He Dreams of Giants
Three years after the eventual release of Terry Gilliam’s long-awaited The Man Who Killed Don Quixote, documentary duo Keith Fulton and Louis Pepe offer a fitting follow-up to behind-the-scenes documentary Lost in La Mancha. Their 2003 documentary starkly captured the cursed original production of Gilliam’s film. After living such nightmares as a biblical flash flood that ruined a day’s worth of shooting and a $15 million insurance claim made by original lead actor Jean Rochefort, what would possess a director to continue? And how does he maintain the same passion after 20 years since the original conception?
These questions prove to be the primary focus for Fulton and Pepe, even though no answers are offered. Footage of the film’s production is quite cursory – there are only occasional glimpses of lead actors Jonathan Pryce and Adam Driver, and short shots of the faithful crew. Instead, what dominates is archival footage of interviews with Gilliam revealing the pains of his process and his career, alongside trenchant self-deprecating soundbites while directing the new production.
As the documentary progresses, it is clear this project will not be plagued in the same way the original was. Gilliam still suffers the stresses of time, though; even in the early stages of production, he coarsely vents his angst at the apparent slowness of filming. As production draws to a close, though, one wonders if a weary and ill Gilliam will see its conclusion. Fulton and Pepe capture the latter moments of the process with artful close-ups of the debilitated director, underscored by a fantastically ominous score by Polish electroacoustic musician Jacaszek. At these moments, the directors vividly capture the reality that even artistic passion struggles in the battle with age.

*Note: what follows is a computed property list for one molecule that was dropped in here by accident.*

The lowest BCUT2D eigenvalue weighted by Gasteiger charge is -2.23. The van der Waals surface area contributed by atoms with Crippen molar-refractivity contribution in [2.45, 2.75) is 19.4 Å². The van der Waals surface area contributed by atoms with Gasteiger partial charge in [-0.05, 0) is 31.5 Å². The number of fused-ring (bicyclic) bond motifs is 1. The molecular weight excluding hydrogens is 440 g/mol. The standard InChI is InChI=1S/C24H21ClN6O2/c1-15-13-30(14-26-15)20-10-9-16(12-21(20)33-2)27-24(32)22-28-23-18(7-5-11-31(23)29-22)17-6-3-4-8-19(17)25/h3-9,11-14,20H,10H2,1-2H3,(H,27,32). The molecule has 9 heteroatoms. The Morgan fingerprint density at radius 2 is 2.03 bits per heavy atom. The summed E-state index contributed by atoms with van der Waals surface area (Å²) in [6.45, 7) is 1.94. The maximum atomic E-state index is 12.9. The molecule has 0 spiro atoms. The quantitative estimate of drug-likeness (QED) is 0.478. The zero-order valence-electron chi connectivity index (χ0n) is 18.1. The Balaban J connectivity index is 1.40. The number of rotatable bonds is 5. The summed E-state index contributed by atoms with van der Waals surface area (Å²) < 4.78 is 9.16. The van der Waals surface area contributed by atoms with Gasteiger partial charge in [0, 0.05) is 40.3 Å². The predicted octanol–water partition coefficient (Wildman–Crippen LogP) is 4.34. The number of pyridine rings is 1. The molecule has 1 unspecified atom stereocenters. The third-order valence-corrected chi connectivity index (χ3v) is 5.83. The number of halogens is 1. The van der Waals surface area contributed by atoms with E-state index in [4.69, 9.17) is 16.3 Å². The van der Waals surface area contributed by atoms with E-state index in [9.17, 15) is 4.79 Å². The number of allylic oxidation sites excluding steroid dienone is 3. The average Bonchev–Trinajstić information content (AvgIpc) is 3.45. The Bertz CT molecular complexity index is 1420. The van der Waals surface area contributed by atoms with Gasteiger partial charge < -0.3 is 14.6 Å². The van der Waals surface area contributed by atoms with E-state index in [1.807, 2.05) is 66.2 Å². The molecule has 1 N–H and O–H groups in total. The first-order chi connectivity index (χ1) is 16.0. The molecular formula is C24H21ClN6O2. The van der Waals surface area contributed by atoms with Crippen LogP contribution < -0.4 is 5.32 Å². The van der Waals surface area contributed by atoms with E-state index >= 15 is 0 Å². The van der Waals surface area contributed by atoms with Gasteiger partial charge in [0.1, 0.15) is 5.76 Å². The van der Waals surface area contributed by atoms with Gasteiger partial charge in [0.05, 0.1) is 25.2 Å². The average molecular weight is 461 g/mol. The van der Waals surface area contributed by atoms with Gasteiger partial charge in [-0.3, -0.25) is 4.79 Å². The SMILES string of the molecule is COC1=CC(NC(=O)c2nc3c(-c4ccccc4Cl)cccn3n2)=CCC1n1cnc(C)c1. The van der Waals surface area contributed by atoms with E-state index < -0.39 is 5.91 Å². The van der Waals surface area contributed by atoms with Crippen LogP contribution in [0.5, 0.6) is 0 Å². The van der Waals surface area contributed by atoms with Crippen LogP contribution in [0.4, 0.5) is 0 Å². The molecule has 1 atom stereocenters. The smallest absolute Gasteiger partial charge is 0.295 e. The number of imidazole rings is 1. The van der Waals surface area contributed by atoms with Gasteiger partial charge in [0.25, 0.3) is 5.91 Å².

Once a wrap is called, cast, crew and director are euphoric with happiness. So pleased are the documentarians at this, they end the film with a monochrome still image of a smiling Gilliam at Cannes. In doing so, they eschew the post-production legal battle the film was embroiled in. It is perhaps out of loyalty to their subject that they ignore this reality.
Overall, therefore, the documentary is clearly made out of admiration for Gilliam’s perseverance in the face of years of adversity. The result is a sincere, introspective sequel to the superior original.
He Dreams of Giants is released digitally on demand on 29th March 2021.
Watch the trailer for He Dreams of Giants here: